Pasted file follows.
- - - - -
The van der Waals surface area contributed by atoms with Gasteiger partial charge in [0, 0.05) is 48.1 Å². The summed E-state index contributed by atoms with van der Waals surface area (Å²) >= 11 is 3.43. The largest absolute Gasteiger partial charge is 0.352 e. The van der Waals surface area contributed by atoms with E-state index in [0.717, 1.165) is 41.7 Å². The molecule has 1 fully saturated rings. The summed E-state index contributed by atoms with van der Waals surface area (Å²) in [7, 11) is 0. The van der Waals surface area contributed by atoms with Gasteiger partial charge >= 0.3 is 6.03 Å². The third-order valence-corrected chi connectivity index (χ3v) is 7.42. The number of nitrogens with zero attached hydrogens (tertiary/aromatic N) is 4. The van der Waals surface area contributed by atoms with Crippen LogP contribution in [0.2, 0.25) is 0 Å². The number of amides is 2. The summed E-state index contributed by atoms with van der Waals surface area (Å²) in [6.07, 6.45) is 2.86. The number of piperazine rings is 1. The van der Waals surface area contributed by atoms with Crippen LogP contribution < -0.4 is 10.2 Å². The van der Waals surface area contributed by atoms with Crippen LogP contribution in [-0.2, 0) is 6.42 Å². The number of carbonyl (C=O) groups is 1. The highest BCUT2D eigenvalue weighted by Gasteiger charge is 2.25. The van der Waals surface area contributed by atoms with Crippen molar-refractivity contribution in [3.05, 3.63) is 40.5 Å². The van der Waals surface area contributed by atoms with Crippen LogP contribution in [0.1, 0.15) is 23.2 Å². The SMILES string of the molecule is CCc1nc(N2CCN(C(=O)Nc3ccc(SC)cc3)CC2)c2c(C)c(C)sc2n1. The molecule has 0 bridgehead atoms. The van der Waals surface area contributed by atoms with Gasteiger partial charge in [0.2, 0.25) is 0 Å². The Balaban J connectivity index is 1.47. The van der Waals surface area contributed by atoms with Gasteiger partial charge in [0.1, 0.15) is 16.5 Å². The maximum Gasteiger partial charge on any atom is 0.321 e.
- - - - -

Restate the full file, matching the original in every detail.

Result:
The van der Waals surface area contributed by atoms with Gasteiger partial charge in [0, 0.05) is 48.1 Å². The summed E-state index contributed by atoms with van der Waals surface area (Å²) >= 11 is 3.43. The largest absolute Gasteiger partial charge is 0.352 e. The van der Waals surface area contributed by atoms with E-state index in [0.717, 1.165) is 41.7 Å². The molecule has 1 fully saturated rings. The summed E-state index contributed by atoms with van der Waals surface area (Å²) in [7, 11) is 0. The van der Waals surface area contributed by atoms with Gasteiger partial charge >= 0.3 is 6.03 Å². The third-order valence-corrected chi connectivity index (χ3v) is 7.42. The number of nitrogens with zero attached hydrogens (tertiary/aromatic N) is 4. The van der Waals surface area contributed by atoms with Crippen LogP contribution in [0.2, 0.25) is 0 Å². The number of amides is 2. The summed E-state index contributed by atoms with van der Waals surface area (Å²) in [6.07, 6.45) is 2.86. The number of piperazine rings is 1. The van der Waals surface area contributed by atoms with Crippen LogP contribution < -0.4 is 10.2 Å². The van der Waals surface area contributed by atoms with Crippen LogP contribution in [-0.2, 0) is 6.42 Å². The number of carbonyl (C=O) groups is 1. The highest BCUT2D eigenvalue weighted by Gasteiger charge is 2.25. The van der Waals surface area contributed by atoms with Crippen molar-refractivity contribution in [3.05, 3.63) is 40.5 Å². The van der Waals surface area contributed by atoms with Crippen LogP contribution in [0.1, 0.15) is 23.2 Å². The SMILES string of the molecule is CCc1nc(N2CCN(C(=O)Nc3ccc(SC)cc3)CC2)c2c(C)c(C)sc2n1. The molecule has 0 bridgehead atoms. The van der Waals surface area contributed by atoms with Gasteiger partial charge in [0.2, 0.25) is 0 Å². The Balaban J connectivity index is 1.47. The van der Waals surface area contributed by atoms with Gasteiger partial charge in [0.1, 0.15) is 16.5 Å². The maximum Gasteiger partial charge on any atom is 0.321 e.